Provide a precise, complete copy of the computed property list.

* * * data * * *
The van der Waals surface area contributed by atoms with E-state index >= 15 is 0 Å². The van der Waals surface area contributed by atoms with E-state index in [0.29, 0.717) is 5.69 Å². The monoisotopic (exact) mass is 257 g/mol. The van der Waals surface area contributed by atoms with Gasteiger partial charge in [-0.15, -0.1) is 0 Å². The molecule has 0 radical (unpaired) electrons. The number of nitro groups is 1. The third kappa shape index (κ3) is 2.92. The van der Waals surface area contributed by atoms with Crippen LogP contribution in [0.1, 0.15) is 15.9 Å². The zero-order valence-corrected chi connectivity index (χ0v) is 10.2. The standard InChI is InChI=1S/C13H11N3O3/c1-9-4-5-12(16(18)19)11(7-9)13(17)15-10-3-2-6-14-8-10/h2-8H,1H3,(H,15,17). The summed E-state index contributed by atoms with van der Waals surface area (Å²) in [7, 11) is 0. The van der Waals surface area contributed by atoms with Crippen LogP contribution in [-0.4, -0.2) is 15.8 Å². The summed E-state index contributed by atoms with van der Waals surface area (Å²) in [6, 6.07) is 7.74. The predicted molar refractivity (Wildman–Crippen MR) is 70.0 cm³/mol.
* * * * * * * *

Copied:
The van der Waals surface area contributed by atoms with E-state index >= 15 is 0 Å². The van der Waals surface area contributed by atoms with E-state index in [0.29, 0.717) is 5.69 Å². The monoisotopic (exact) mass is 257 g/mol. The van der Waals surface area contributed by atoms with Gasteiger partial charge in [-0.15, -0.1) is 0 Å². The molecule has 0 radical (unpaired) electrons. The number of nitro groups is 1. The third kappa shape index (κ3) is 2.92. The van der Waals surface area contributed by atoms with Crippen LogP contribution in [0.1, 0.15) is 15.9 Å². The zero-order valence-corrected chi connectivity index (χ0v) is 10.2. The standard InChI is InChI=1S/C13H11N3O3/c1-9-4-5-12(16(18)19)11(7-9)13(17)15-10-3-2-6-14-8-10/h2-8H,1H3,(H,15,17). The summed E-state index contributed by atoms with van der Waals surface area (Å²) in [7, 11) is 0. The van der Waals surface area contributed by atoms with Crippen LogP contribution in [-0.4, -0.2) is 15.8 Å². The summed E-state index contributed by atoms with van der Waals surface area (Å²) in [6, 6.07) is 7.74. The predicted molar refractivity (Wildman–Crippen MR) is 70.0 cm³/mol.